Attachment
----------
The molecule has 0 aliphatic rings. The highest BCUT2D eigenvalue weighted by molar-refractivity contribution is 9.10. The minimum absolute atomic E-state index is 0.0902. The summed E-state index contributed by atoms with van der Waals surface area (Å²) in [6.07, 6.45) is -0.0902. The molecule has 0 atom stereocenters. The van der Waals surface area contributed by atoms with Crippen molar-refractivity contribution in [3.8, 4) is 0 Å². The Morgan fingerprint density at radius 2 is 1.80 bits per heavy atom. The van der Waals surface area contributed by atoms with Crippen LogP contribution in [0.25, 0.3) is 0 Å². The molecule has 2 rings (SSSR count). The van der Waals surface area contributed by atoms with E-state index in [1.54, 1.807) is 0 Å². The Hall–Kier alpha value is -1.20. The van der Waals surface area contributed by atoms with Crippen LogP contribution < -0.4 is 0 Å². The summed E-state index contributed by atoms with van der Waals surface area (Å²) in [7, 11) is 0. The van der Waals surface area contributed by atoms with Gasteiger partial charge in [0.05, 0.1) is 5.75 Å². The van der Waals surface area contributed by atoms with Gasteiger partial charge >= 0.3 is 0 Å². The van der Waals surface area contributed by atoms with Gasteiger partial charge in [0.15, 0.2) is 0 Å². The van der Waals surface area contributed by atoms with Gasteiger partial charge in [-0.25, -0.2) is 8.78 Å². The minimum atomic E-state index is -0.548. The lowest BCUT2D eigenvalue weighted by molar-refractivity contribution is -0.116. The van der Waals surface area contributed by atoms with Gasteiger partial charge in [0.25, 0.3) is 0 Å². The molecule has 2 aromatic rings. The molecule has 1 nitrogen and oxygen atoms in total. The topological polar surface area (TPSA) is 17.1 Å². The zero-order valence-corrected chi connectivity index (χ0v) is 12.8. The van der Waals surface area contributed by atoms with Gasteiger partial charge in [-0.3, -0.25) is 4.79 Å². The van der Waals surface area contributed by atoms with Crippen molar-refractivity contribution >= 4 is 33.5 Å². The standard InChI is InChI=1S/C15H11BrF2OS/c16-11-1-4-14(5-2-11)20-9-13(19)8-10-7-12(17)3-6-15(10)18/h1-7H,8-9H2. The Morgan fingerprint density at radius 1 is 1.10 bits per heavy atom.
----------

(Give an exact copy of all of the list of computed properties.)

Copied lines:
The molecule has 0 aliphatic rings. The highest BCUT2D eigenvalue weighted by molar-refractivity contribution is 9.10. The minimum absolute atomic E-state index is 0.0902. The summed E-state index contributed by atoms with van der Waals surface area (Å²) in [6.07, 6.45) is -0.0902. The molecule has 0 atom stereocenters. The van der Waals surface area contributed by atoms with Crippen molar-refractivity contribution in [3.8, 4) is 0 Å². The Morgan fingerprint density at radius 2 is 1.80 bits per heavy atom. The van der Waals surface area contributed by atoms with Crippen LogP contribution in [0.25, 0.3) is 0 Å². The molecule has 2 rings (SSSR count). The van der Waals surface area contributed by atoms with E-state index in [1.54, 1.807) is 0 Å². The Hall–Kier alpha value is -1.20. The van der Waals surface area contributed by atoms with Crippen LogP contribution < -0.4 is 0 Å². The summed E-state index contributed by atoms with van der Waals surface area (Å²) in [7, 11) is 0. The van der Waals surface area contributed by atoms with Gasteiger partial charge in [0.05, 0.1) is 5.75 Å². The van der Waals surface area contributed by atoms with Gasteiger partial charge >= 0.3 is 0 Å². The van der Waals surface area contributed by atoms with Gasteiger partial charge in [0.15, 0.2) is 0 Å². The van der Waals surface area contributed by atoms with Gasteiger partial charge in [-0.25, -0.2) is 8.78 Å². The minimum atomic E-state index is -0.548. The lowest BCUT2D eigenvalue weighted by molar-refractivity contribution is -0.116. The van der Waals surface area contributed by atoms with Gasteiger partial charge in [0.25, 0.3) is 0 Å². The molecule has 2 aromatic rings. The molecule has 1 nitrogen and oxygen atoms in total. The topological polar surface area (TPSA) is 17.1 Å². The zero-order valence-corrected chi connectivity index (χ0v) is 12.8. The van der Waals surface area contributed by atoms with Gasteiger partial charge in [-0.3, -0.25) is 4.79 Å². The van der Waals surface area contributed by atoms with Crippen molar-refractivity contribution >= 4 is 33.5 Å². The standard InChI is InChI=1S/C15H11BrF2OS/c16-11-1-4-14(5-2-11)20-9-13(19)8-10-7-12(17)3-6-15(10)18/h1-7H,8-9H2. The Morgan fingerprint density at radius 1 is 1.10 bits per heavy atom.